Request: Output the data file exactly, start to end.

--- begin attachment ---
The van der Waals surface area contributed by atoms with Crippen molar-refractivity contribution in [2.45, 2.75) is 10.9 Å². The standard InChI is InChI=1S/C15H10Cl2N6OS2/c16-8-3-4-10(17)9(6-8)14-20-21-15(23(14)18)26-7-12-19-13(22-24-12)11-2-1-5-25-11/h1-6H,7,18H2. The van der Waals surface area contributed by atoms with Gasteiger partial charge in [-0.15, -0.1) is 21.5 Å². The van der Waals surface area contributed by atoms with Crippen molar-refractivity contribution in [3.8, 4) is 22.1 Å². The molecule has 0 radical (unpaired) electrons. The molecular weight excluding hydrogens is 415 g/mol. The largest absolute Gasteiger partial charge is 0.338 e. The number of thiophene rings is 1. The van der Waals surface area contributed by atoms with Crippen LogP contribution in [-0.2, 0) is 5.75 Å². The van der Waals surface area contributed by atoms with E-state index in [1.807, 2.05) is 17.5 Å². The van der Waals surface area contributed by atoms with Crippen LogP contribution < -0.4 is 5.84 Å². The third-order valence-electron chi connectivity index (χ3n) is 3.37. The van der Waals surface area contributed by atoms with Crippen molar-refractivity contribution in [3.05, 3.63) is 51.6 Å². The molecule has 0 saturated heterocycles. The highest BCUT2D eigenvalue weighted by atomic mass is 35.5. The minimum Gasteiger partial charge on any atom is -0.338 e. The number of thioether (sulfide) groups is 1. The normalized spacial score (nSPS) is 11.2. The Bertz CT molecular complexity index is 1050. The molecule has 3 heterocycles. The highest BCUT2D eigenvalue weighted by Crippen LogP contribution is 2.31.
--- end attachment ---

The van der Waals surface area contributed by atoms with Crippen molar-refractivity contribution in [2.45, 2.75) is 10.9 Å². The standard InChI is InChI=1S/C15H10Cl2N6OS2/c16-8-3-4-10(17)9(6-8)14-20-21-15(23(14)18)26-7-12-19-13(22-24-12)11-2-1-5-25-11/h1-6H,7,18H2. The van der Waals surface area contributed by atoms with Gasteiger partial charge in [-0.15, -0.1) is 21.5 Å². The van der Waals surface area contributed by atoms with Crippen molar-refractivity contribution in [3.8, 4) is 22.1 Å². The molecule has 0 radical (unpaired) electrons. The molecular weight excluding hydrogens is 415 g/mol. The largest absolute Gasteiger partial charge is 0.338 e. The number of thiophene rings is 1. The van der Waals surface area contributed by atoms with Crippen LogP contribution in [-0.2, 0) is 5.75 Å². The van der Waals surface area contributed by atoms with E-state index in [1.807, 2.05) is 17.5 Å². The van der Waals surface area contributed by atoms with Crippen LogP contribution < -0.4 is 5.84 Å². The third-order valence-electron chi connectivity index (χ3n) is 3.37. The van der Waals surface area contributed by atoms with Crippen molar-refractivity contribution in [3.05, 3.63) is 51.6 Å². The molecule has 0 saturated heterocycles. The highest BCUT2D eigenvalue weighted by atomic mass is 35.5. The minimum Gasteiger partial charge on any atom is -0.338 e. The number of thioether (sulfide) groups is 1. The normalized spacial score (nSPS) is 11.2. The Bertz CT molecular complexity index is 1050. The molecule has 3 heterocycles. The highest BCUT2D eigenvalue weighted by Crippen LogP contribution is 2.31.